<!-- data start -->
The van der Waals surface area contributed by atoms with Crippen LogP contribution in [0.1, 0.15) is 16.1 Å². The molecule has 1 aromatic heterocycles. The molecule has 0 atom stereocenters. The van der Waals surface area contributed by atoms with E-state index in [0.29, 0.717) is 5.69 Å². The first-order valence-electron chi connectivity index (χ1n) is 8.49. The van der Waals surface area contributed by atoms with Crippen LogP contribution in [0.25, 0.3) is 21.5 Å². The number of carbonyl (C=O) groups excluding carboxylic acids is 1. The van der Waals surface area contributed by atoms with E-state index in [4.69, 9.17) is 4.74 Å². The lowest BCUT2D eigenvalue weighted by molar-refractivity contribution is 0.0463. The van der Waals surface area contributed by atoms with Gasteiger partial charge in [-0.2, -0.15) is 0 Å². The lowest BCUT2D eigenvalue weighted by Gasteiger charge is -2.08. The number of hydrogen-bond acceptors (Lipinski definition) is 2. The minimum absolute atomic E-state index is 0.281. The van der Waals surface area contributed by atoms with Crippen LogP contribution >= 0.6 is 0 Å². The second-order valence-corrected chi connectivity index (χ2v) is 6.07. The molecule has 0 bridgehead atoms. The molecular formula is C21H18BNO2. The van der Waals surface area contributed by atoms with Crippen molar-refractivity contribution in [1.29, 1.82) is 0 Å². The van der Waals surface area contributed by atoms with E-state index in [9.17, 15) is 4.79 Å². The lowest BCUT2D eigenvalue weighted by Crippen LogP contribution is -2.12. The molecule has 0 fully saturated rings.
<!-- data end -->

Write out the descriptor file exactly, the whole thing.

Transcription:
The van der Waals surface area contributed by atoms with Crippen LogP contribution in [0.1, 0.15) is 16.1 Å². The molecule has 1 aromatic heterocycles. The molecule has 0 atom stereocenters. The van der Waals surface area contributed by atoms with E-state index in [0.29, 0.717) is 5.69 Å². The first-order valence-electron chi connectivity index (χ1n) is 8.49. The van der Waals surface area contributed by atoms with Crippen LogP contribution in [0.25, 0.3) is 21.5 Å². The number of carbonyl (C=O) groups excluding carboxylic acids is 1. The van der Waals surface area contributed by atoms with E-state index in [4.69, 9.17) is 4.74 Å². The lowest BCUT2D eigenvalue weighted by molar-refractivity contribution is 0.0463. The van der Waals surface area contributed by atoms with Gasteiger partial charge in [-0.2, -0.15) is 0 Å². The lowest BCUT2D eigenvalue weighted by Gasteiger charge is -2.08. The number of hydrogen-bond acceptors (Lipinski definition) is 2. The minimum absolute atomic E-state index is 0.281. The van der Waals surface area contributed by atoms with Crippen LogP contribution >= 0.6 is 0 Å². The second-order valence-corrected chi connectivity index (χ2v) is 6.07. The molecule has 0 bridgehead atoms. The molecular formula is C21H18BNO2. The van der Waals surface area contributed by atoms with Crippen molar-refractivity contribution in [1.29, 1.82) is 0 Å². The van der Waals surface area contributed by atoms with E-state index in [9.17, 15) is 4.79 Å². The lowest BCUT2D eigenvalue weighted by Crippen LogP contribution is -2.12. The molecule has 0 fully saturated rings.